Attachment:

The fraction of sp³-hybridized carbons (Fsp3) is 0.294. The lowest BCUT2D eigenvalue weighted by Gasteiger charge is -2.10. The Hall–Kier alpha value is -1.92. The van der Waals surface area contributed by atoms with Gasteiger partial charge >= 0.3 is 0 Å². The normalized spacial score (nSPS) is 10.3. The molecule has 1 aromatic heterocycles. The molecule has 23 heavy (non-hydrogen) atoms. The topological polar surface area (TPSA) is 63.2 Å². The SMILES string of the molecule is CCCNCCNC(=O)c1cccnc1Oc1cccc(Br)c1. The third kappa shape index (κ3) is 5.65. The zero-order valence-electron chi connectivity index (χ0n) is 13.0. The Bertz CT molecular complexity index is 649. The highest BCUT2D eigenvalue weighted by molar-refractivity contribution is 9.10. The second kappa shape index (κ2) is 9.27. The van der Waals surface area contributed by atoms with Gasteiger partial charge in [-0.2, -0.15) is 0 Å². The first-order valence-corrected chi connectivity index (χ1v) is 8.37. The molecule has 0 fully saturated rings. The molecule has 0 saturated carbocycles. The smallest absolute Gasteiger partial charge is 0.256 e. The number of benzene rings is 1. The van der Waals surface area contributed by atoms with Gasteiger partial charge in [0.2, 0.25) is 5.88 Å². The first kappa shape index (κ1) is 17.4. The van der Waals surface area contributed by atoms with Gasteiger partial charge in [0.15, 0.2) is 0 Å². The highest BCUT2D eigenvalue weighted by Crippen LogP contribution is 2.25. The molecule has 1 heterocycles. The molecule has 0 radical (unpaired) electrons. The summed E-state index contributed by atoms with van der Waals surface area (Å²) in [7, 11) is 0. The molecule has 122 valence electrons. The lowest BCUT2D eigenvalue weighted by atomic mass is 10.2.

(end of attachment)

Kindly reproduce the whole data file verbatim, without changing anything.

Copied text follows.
The fraction of sp³-hybridized carbons (Fsp3) is 0.294. The lowest BCUT2D eigenvalue weighted by Gasteiger charge is -2.10. The Hall–Kier alpha value is -1.92. The van der Waals surface area contributed by atoms with Gasteiger partial charge >= 0.3 is 0 Å². The normalized spacial score (nSPS) is 10.3. The molecule has 1 aromatic heterocycles. The molecule has 23 heavy (non-hydrogen) atoms. The topological polar surface area (TPSA) is 63.2 Å². The SMILES string of the molecule is CCCNCCNC(=O)c1cccnc1Oc1cccc(Br)c1. The third kappa shape index (κ3) is 5.65. The zero-order valence-electron chi connectivity index (χ0n) is 13.0. The Bertz CT molecular complexity index is 649. The highest BCUT2D eigenvalue weighted by molar-refractivity contribution is 9.10. The second kappa shape index (κ2) is 9.27. The van der Waals surface area contributed by atoms with Gasteiger partial charge in [-0.2, -0.15) is 0 Å². The first-order valence-corrected chi connectivity index (χ1v) is 8.37. The molecule has 0 fully saturated rings. The molecule has 0 saturated carbocycles. The smallest absolute Gasteiger partial charge is 0.256 e. The number of benzene rings is 1. The van der Waals surface area contributed by atoms with Gasteiger partial charge in [0.2, 0.25) is 5.88 Å². The first kappa shape index (κ1) is 17.4. The van der Waals surface area contributed by atoms with Gasteiger partial charge in [0.15, 0.2) is 0 Å². The highest BCUT2D eigenvalue weighted by Crippen LogP contribution is 2.25. The molecule has 1 heterocycles. The molecule has 0 radical (unpaired) electrons. The summed E-state index contributed by atoms with van der Waals surface area (Å²) in [7, 11) is 0. The molecule has 122 valence electrons. The lowest BCUT2D eigenvalue weighted by atomic mass is 10.2.